Anthony has only a six here, with RICHES.  Michael has gone out on a limb with RACHETS, presumably thinking of RATCHETS.  David checks in case it is an alternative spelling, but it is not, and Michael's answer is invalid.  I'll note that RATCHES would have been valid, as I mentioned recently in episode 265 and episode 267, since RATCH is given as an alternative form of RATCHET.

Meanwhile, David has also found EUCHARIST; he admits to the advantage of having the dictionary with him, allowing him to check on its capitalisation.  He spotted that option after only eight seconds, by my reckoning.  Well done, David!  (I'll note that my speed was helped by a game in the future, where this same mix turned up.)

The other eights are CHARIEST, SURICATE (a meerkat), and THESAURI.

Anthony: RICHES
Michael: [invalid -- RACHETS]
Me: EUCHARIST
David: EUCHARIST

Scores: Anthony 0 (6), Michael 0, me 18


Round 2: R N E F T I O B A

I had FERN, INTER, was uncertain about FORINT (not listed; it's a Hungarian currency, in the process of being replaced by the euro), BORNITE (a mineral), and BARITONE / OBTAINER.

The contestants have each found FAINTER for seven.  David lists some of the frequently-encounter words on the show, stating that BARITONE is one such.

The other eights are REOBTAIN and FIREBOAT.  The other sevens are BARONET / REBOANT ("resounding loudly"), BONFIRE, NIOBATE, FIBRATE ("a derivative of fibric acid, used as a medical drug to prevent heart disease by lowering cholesterol and removing triglycerides"), and TABORIN (a type of small drum).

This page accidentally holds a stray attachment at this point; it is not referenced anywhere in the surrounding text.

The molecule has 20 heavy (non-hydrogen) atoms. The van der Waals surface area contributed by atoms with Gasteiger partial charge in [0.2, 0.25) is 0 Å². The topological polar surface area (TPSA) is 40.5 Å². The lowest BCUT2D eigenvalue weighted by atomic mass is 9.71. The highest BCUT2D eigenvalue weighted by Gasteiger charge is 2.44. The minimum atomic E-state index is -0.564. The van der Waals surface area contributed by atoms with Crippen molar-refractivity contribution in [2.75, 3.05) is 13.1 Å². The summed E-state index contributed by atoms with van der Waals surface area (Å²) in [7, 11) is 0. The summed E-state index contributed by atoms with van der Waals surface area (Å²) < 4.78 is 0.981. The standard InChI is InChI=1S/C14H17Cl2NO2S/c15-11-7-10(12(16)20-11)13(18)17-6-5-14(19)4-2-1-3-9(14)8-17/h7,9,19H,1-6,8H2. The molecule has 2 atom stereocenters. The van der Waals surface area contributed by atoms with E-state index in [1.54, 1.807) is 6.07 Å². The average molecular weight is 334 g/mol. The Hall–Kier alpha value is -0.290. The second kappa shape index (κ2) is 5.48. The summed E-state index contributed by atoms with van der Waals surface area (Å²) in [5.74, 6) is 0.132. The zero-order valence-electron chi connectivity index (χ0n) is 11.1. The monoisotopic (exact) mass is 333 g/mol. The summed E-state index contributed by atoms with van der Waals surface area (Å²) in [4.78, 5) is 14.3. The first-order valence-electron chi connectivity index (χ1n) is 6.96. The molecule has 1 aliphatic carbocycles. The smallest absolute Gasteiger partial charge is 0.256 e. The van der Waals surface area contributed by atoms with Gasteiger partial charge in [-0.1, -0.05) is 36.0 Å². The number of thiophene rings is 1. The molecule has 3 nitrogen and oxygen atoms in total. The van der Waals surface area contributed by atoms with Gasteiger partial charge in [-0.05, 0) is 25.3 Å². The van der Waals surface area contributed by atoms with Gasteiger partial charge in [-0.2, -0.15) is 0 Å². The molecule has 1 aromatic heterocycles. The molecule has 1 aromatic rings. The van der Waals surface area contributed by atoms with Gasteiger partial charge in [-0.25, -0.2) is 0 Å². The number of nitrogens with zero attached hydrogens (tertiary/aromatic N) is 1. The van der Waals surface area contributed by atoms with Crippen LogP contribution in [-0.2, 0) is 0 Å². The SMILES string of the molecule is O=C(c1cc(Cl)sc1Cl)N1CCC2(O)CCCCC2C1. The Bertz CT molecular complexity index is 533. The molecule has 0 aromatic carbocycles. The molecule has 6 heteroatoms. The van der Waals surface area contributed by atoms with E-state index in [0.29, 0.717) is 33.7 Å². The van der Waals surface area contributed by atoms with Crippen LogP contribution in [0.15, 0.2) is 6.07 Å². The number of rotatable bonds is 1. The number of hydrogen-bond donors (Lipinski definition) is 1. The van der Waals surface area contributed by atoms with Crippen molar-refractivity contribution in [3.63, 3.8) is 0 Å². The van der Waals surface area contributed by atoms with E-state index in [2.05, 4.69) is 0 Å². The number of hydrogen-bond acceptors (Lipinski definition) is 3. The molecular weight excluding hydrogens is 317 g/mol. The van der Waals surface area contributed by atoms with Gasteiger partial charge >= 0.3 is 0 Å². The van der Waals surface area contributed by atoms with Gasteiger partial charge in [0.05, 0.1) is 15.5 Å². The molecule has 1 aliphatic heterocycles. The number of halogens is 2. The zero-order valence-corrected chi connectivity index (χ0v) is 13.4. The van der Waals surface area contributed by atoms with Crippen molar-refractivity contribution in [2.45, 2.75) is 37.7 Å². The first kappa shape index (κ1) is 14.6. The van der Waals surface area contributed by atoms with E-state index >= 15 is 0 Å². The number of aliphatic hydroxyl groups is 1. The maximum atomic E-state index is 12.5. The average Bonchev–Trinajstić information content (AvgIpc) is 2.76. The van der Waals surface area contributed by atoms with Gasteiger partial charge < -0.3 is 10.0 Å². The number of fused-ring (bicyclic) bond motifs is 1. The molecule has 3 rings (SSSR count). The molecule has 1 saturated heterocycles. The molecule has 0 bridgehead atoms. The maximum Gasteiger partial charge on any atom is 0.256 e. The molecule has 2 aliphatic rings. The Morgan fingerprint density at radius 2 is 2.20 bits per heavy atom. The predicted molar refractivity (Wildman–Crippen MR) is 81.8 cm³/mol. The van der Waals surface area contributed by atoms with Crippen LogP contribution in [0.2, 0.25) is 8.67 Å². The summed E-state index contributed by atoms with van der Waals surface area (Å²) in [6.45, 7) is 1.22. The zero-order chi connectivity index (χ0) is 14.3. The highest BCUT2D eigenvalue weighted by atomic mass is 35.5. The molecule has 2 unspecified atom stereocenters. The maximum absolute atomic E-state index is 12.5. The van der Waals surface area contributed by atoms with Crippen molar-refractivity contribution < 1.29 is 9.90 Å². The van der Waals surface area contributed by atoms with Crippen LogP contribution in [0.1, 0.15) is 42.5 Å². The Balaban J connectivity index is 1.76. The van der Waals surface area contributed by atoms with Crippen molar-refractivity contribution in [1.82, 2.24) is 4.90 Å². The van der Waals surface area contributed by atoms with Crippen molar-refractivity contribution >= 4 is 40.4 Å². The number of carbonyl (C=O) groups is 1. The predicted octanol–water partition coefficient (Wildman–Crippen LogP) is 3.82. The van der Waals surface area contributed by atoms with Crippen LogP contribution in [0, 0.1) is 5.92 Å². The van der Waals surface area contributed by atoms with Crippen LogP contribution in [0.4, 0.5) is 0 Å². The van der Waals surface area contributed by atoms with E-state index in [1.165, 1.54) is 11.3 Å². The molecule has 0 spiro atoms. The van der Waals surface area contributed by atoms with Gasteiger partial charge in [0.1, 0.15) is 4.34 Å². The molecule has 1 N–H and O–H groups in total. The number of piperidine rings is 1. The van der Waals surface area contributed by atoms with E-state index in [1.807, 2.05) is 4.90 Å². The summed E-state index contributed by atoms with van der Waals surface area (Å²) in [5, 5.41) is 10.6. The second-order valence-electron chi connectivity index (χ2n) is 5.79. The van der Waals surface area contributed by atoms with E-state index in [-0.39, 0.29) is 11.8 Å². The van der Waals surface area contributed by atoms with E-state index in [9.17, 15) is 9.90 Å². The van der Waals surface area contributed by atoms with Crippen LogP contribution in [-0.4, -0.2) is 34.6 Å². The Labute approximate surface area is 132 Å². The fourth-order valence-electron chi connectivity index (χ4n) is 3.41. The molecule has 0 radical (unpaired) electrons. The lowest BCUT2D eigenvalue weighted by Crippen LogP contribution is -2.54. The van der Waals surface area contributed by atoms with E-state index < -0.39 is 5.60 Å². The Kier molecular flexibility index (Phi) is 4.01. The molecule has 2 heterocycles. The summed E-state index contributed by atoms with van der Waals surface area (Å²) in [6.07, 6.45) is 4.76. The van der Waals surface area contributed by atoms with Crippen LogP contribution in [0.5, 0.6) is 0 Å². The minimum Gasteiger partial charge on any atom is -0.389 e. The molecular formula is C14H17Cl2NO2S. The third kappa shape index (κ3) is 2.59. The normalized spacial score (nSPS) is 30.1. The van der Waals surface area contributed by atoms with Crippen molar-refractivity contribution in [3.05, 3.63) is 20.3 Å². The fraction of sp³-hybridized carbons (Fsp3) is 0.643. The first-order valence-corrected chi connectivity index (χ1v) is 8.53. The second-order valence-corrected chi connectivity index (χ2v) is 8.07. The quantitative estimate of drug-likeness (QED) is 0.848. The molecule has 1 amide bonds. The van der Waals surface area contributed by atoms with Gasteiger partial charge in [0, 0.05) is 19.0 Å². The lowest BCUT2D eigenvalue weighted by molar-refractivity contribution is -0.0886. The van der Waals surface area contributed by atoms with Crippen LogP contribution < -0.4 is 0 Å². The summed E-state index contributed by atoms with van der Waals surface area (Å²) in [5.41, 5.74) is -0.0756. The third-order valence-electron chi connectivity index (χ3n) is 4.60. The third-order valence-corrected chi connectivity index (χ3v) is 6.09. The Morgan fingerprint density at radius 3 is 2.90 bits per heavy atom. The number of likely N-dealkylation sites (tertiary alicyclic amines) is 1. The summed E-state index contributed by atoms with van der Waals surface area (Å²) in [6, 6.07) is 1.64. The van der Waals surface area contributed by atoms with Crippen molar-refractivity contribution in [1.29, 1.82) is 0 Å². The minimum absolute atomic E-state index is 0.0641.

Anthony: FAINTER
Michael: FAINTER
Me: BARITONE
David: BARITONE

Scores: Anthony 0 (13), Michael 0 (7), me 26


Round 3: Target 592 from 100 10 5 3 2 9

The target is 600 - 8, which is 8*74.  I almost lost the plot chasing that second option, as I'd gotten a little confused; I actually made 792 (via (5 + 3)*100 - (10 - 2)) and had it written down before I realised that I'd mixed up 100 with 75.  Fortunately I was able to adjust, getting 592 = (9 - 3)*100 - (10 - 2).  And I still had enough time to find a tweak: 592 = 2*(3*100 - (9 - 5)).  Somewhat after time I realised that this could have been a simple exercise in understanding decimal numbers, as 592 = 5*100 + 9*10 + 2.

The contestants have each solved this, using the first of the solutions that I found.  It was also Lily's approach

Anthony: 592
Michael: 592
Me: 592
Lily: 592

Scores: Anthony 10 (23), Michael 10 (17), me 36


First break: MIND LOAN ("A masculine stringed instrument")

It was not too hard to extend MAN to MANDOLIN.

David's talk is about the word 'passion'.


Round 4: D E H U S E L O J

That J was not particularly nice, but it's not a great mix in any case.  I had an uncertain HUED (valid), USED, HOUSED, and DELOUSE.

It's six from each contestant again, with Anthony choosing HOUSED while Michael has managed to use the J with his find of JOULES.  David has found DELOUSE for seven.